The State We're In

Nature’s fireworks: the Perseid meteor shower

Jul 29, 2021

Long before fireworks were invented, our ancient ancestors watched the night sky for entertainment and inspiration. They saw changing moon phases, imagined animal and human shapes in the stars, and created elaborate myths about the constellations. And they’d spot meteors streaking across the sky, and comets with bright tails.

All these millennia later, the night sky still enchants. One of the most magical sights can be seen now: the annual Perseid meteor shower, when “shooting stars” look like they’re popping out of the constellation Perseus. In Greek mythology, Perseus is the son of the god Zeus and the mortal Danaë, and the shower of gold in the night sky commemorates their union.

This year conditions are promising, as the peak of the Perseid meteor shower nearly coincides with the new moon. Without moonlight, the meteors will seem brighter and easier to see. The Perseids are expected to produce the greatest number of meteors from Aug. 11 through 13 – up to 60 an hour – although the nights before and after the peak could also be very good.

Meteor showers are caused by debris from comets hitting the Earth’s atmosphere. Every year from about July 17 to Aug. 24, the Earth crosses the orbital path of Comet Swift-Tuttle. Pieces from the comet’s debris cloud burn up as they slam into the Earth’s upper atmosphere, creating bright streaks in the night sky.

Meteors will be visible at any time after it gets fully dark after about 9:30 p.m., and the rate of meteors will continue to increase until around 4:30 a.m. The best time to see them will be after 2 a.m. and before the earliest light of dawn, because that’s when the eastern portion of the Earth is rotating toward meteor-filled, “new” space that has not already been swept clean.

The peak time for the Earth to run into the comet’s debris is about 7 a.m., but unfortunately you can’t see anything then because the sun is up. The Earth is like a fast, giant bulldozer, plowing through space as it orbits the sun at nearly 67,000 miles per hour!

Watching the Perseids at their peak is an incredible and unforgettable summer experience.

But in many places on Earth, it’s hard to see any meteor showers, constellations or other celestial bodies because of urban light pollution. Much of northeastern New Jersey, for example, is lit up too brightly to get a clear view, as is the Philadelphia-Camden metropolitan area to the southwest.

However, this state we’re in does have some “dark sky” areas with stellar viewing opportunities. Many of them are protected public lands like parks and nature preserves.

Here are some tips for viewing the Perseids:

  • Choose a dark sky area. New Jersey’s best dark sky areas include the Pine Barrens, Island Beach State Park, and sparsely populated regions like the northwestern counties and the Delaware Bayshore. Check out the website to find the darkest spots.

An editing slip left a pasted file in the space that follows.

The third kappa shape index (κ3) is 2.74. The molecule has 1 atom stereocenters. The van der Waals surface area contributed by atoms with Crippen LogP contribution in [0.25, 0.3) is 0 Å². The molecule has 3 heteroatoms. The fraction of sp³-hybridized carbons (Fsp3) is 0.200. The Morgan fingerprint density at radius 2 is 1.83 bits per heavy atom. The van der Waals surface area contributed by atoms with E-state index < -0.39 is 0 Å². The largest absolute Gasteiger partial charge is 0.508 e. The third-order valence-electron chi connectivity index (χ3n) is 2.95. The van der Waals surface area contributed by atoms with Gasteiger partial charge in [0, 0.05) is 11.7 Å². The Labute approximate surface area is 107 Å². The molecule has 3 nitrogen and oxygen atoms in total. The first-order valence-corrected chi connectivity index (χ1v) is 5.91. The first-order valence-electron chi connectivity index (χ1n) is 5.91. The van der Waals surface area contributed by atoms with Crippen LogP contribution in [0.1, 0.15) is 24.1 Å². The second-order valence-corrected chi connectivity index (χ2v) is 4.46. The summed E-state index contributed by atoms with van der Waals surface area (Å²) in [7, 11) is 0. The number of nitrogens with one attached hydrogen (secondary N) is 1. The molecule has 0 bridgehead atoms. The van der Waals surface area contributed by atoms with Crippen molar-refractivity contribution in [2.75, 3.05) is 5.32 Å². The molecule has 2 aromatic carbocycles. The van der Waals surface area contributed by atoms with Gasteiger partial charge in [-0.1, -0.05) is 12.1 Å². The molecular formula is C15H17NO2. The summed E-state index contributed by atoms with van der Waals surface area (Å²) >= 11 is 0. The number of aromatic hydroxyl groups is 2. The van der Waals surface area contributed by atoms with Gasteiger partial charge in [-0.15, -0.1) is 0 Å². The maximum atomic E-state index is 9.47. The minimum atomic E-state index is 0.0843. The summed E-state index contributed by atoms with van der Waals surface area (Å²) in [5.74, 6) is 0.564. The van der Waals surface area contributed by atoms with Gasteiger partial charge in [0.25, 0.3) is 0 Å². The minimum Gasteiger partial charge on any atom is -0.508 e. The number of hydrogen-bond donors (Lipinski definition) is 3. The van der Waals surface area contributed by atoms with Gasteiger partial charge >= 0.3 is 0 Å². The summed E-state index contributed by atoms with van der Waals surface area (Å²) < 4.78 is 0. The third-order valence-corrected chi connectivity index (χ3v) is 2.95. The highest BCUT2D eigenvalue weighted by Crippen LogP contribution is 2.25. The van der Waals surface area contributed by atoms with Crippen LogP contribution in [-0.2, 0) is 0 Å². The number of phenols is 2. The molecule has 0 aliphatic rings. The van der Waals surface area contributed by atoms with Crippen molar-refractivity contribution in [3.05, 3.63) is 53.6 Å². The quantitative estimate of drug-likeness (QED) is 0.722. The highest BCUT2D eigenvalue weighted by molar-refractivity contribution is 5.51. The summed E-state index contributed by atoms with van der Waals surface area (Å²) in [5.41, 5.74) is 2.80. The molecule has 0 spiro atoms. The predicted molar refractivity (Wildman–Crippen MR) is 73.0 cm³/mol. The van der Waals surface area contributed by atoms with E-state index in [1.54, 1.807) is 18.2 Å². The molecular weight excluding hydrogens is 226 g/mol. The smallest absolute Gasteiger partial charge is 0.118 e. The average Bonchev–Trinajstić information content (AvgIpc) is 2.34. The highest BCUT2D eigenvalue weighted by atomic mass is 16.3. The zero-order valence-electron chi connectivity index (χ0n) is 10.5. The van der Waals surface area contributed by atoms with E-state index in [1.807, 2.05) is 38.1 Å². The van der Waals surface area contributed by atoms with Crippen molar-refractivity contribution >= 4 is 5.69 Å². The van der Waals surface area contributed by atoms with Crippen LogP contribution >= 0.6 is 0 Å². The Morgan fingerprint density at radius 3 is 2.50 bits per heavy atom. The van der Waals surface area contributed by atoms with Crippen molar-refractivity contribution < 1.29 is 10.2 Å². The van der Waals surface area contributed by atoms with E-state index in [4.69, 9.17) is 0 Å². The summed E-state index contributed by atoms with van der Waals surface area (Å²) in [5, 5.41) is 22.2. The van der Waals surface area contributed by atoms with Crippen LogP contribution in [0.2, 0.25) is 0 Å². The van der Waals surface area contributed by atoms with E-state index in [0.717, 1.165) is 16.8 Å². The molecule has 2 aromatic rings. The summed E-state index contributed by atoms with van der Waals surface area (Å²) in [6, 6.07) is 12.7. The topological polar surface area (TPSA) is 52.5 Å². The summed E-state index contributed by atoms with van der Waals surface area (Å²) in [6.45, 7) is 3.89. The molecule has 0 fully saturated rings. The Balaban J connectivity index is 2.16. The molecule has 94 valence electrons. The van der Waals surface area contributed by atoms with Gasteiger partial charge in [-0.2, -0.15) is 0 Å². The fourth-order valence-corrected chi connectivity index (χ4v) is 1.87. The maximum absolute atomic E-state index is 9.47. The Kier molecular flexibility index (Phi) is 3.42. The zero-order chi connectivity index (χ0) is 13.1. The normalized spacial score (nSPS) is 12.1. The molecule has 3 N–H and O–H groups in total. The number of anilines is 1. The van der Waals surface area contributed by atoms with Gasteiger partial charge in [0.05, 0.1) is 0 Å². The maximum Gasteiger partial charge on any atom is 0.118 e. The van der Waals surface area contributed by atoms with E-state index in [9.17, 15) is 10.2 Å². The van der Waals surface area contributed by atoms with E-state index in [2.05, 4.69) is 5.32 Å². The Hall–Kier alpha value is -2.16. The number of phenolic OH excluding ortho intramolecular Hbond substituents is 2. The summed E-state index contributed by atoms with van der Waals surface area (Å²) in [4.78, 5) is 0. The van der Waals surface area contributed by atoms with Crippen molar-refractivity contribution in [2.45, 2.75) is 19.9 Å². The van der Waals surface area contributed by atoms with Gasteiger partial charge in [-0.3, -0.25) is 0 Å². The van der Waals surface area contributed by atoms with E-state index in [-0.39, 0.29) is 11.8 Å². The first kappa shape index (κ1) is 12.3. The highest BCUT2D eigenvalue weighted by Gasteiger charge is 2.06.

• Find a location with a wide-open view. The fewer trees or structures to block the sky, the better your chances at seeing the full path of meteors. Parks are a natural choice, but even a parking lot without lights could do.
  • Watch in the early morning hours.
  • Look toward a wide area to the north and northeast. Perseus is near the constellation Cassiopeia, which is distinctive for its zigzag star configuration resembling the letters M or W. The northern tip of Perseus features the famous Double Cluster of stars. Perseid meteors will appear to shoot out from this part of the sky.
  • Plan for at least an hour of observing time. Your eyes can take up to 20 minutes to adjust to the darkness, so be patient. Resist the temptation to look at your phone, as that will reduce your night vision. Meteors often come in spurts, with lulls in between.
  • No special equipment or knowledge is needed. Binoculars and telescopes won’t help you spot meteors; they’ll actually reduce your chances by narrowing your field of vision. (But if you want to bring them along for gazing at stars and planets, that’s great!)
  • Get comfortable! Bring a reclining lawn chair, beach chair or a blanket. Pack a sweatshirt in case the night gets chilly, and bring snacks.

Keep your fingers crossed for clear weather, and enjoy the show while it lasts! Even if you can’t make it to one of New Jersey’s dark sky areas, you may still be able to see some of the brighter Perseids meteors.Look for open spots without lights nearby.

And please support efforts to preserve New Jersey’s remaining dark sky locations!

The International Dark Sky Association believes a dark night sky is a part of our “common heritage” and is in danger of being lost for younger generations. And a growing body of research suggests that the loss of dark skies can impact both human health and the rhythms of the natural world.

To learn more about dark skies and how to protect them, visit the International Dark Sky Association website at

And for information about preserving New Jersey’s land and natural resources – including dark sky areas – visit the New Jersey Conservation Foundation website at or contact me at

About the Authors

Tom Gilbert

Co-Executive Director

Alison Mitchell

Co-Executive Director

John S. Watson, Jr.

Co-Executive Director

Michele S. Byers

Executive Director, 1999-2021

View their full bios here.


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